by ANNA RABHAN
In the past, the St. Johns River has not received as much attention as it probably should have. Well, that’s not a problem right now at the Jacksonville Public Library! According to Stacie Bucher, JPL’s Marketing Communications Manager, the library took a cue from one of Mayor Peyton’s three major initiatives for the remainder of his term in planning their programming. Library Supervisor Alisha Levasseur said, “…we decided to go with a whole year-long approach and do it from March to the following March and just call it ‘Year of the River’ because March is River Month.”
The library then planned a year of river focused lectures, exhibits and programs to be held at the Main Library at 303 North Laura Street. The current exhibit, “The River As We See It – ARTifacts & Photographs,” opened during the July 1 downtown Art Walk and closes on July 31. JPL partnered with Environmental Services Inc. and University of North Florida Coastal Biology for the exhibit.
Environmental Services Inc. is an environmental consulting service “specializing in ecology, site assessment and remediation, archaeology, forestry, Water and Riverine Systems and GIS [Geographic Information Systems] predictive modeling services” among other things. The library seems to have taken to heart a quote from ESI’s website, “You’re only as good as the organizations you align yourself with and the team you build,” as the philosophy for its programs. “The River As We See It – ARTifacts & Photographs” exhibit is an endeavor of serious interdisciplinary teamwork.
The exhibit includes photographs of a UNF Coastal Biology professor and his students at work on the banks of the St. Johns studying sharks and rays. Director of the Coastal Biology program at UNF, Courtney Hackney, Ph.D., says invovlement in the project “is part of our outreach effort,” and went on to explain that they’re raising awarness of both river pollution and the efforts being made to clean up that pollution. The exhibit also includes artifacts uncovered in, or on the banks of, the river by ESI archaeologists. Brent Handley, Vice President of Environmental Services Inc., says that his “role here is bringing a little bit of the culture, prehistoric and historic culture, surrounding the river to this exhibit.” Finally, in addition to the science and history covered in the exhibit, Paul Ladnier, Associate Professor of Drawing & Painting at UNF’s Department of Art and Design, offers an artistic impression of the river. His ten paintings depicting the river are dreamy impressions of vistas dominated by light and shadow. Ladnier had this to say of the St. Johns, which he’s been painting for 30 years: “I think it’s a resource that needs to be protected. It’s underappreciated; not many people really realize what a beautiful, powerful, amazing resource we have.”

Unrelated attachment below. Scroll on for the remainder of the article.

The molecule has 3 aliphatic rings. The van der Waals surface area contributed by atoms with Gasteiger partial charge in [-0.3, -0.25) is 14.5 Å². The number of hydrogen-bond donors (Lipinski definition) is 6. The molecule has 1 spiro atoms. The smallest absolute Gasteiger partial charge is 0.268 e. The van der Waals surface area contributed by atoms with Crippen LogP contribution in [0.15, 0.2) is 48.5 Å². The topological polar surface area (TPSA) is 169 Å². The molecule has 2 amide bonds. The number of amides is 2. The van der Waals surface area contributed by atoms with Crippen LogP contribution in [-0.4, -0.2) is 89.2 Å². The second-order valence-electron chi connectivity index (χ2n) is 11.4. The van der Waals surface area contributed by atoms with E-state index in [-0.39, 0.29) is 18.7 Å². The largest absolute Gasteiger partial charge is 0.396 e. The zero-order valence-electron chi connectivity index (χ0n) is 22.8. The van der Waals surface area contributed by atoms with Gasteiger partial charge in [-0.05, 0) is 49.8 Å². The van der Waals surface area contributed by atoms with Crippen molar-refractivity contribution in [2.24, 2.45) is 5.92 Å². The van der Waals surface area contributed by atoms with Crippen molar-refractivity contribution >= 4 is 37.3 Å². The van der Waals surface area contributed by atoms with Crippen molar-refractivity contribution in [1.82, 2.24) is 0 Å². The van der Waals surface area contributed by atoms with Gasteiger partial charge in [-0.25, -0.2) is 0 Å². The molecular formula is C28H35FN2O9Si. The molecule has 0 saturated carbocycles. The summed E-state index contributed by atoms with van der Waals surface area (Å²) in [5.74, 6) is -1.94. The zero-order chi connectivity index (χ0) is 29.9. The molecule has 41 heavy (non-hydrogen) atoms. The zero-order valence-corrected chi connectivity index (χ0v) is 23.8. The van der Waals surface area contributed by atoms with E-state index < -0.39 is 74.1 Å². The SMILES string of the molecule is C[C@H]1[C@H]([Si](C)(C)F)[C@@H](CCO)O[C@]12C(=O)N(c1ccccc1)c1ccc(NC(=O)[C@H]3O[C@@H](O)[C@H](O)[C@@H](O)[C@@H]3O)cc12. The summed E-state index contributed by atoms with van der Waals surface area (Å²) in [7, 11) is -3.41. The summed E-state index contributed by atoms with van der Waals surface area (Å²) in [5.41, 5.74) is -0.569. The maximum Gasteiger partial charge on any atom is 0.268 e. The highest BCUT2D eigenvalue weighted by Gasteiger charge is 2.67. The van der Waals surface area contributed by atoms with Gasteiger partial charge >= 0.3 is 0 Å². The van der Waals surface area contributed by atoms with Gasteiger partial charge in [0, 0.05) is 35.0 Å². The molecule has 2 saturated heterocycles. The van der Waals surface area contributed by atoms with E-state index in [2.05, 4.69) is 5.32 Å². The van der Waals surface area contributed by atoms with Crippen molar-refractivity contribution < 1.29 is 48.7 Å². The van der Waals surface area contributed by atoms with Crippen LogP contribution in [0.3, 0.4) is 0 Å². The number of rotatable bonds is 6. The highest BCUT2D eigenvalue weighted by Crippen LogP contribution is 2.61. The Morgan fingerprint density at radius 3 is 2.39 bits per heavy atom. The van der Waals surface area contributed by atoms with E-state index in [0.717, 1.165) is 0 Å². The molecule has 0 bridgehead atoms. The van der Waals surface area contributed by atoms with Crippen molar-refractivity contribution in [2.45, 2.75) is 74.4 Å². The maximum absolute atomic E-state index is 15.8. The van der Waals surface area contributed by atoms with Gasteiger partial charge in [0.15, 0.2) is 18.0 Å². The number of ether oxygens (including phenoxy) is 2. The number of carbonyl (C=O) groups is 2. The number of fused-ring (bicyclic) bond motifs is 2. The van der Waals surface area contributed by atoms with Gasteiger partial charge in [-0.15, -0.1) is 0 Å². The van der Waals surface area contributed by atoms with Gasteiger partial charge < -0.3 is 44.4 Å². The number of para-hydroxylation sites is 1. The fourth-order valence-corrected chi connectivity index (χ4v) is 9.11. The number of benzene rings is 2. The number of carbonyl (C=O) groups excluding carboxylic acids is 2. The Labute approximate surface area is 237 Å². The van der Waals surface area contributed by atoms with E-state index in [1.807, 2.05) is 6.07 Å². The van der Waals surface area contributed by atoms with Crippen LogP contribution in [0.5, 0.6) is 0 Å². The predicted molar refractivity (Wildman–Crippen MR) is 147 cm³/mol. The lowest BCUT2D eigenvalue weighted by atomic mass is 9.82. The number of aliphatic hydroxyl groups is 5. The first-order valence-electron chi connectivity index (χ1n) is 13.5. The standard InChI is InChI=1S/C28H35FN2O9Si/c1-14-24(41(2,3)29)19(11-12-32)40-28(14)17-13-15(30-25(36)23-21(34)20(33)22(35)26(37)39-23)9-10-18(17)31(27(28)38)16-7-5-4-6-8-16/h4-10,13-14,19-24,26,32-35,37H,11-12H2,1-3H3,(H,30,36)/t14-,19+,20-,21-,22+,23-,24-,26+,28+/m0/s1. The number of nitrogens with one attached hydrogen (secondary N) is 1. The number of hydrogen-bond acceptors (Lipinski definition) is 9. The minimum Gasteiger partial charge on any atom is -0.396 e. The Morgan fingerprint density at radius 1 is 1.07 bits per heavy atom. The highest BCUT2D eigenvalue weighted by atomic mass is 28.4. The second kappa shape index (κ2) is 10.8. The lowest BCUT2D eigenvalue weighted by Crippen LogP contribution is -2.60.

Along with the visual exhibit, there is a “lunch and lecture” series held in the library’s conference center. On Wednesday, July 15, Brent Handley, Archaeology Division Director for Environmental Services, presented “The Prehistory of the Lower St. Johns River” and Dr. Dale Casamatta, of UNF’s Coastal Biology program, presented “The Current State of the St. Johns River.” There will be one more lunch and lecture program associated with “The River As We See It – ARTifacts & Photographs” that will be held on Wednesday, July 29, from Noon-1 pm. Cara Connolly, Operations & Ecology Manager for Environmental Services Inc., will be presenting “Manatees of the St. Johns River.”
The library has, as always, included special programs for kids. A partnership with the St. Johns Riverkeeper led to children’s story times and poetry readings being held on the river taxi, and the library’s Teen Department is sponsoring a literary zine “to chronicle young people’s vision and opinions about the St. Johns River.” Entries for this juried anthology of poems, drawings, photos or stories are due to the Teen Department by August 22.
Upcoming programs in the library’s “Year of the River” include two exhibits opening during Art Walk on August 5. For this “Night of the River” gala, the library is partnering with Tree Hill Nature Center to bring in three nature artists who will be conducting a lecture during the day. Their art will be featured in the 3rd floor exhibition space throughout August. The exhibit “The Florida Ballet Comes Home to Port” is the result of a partnership with Jaxport and the Florida Ballet. Related photographs will be exhibited throughout the month and, on the night of August 5, the library will host the Florida Ballet dancers. Stanton – River Bank Rowing, the St. Johns Riverkeeper and the Jacksonville Maritime Museum will also be involved in the event.
On Wednesday, August 12, at 6 pm, the library will present “City of Bridges.” This “in-depth look at these magnificent structures and their impact on the First Coast” will be held in the Main Library’s Hicks Auditorium. An introductory lecture by noted local historian, Dr. Jim Crooks, will be followed by a screening of the WJCT-produced documentary City of Bridges. Attendees will also get a chance to discuss the film with its producers.
A calendar of “Year of the River” events can be found at http://jaxpubliclibrary.org/progs/jpl/year-of-the-river2009.html.
Jacksonville Public Library celebrates the St. Johns
by ANNA RABHAN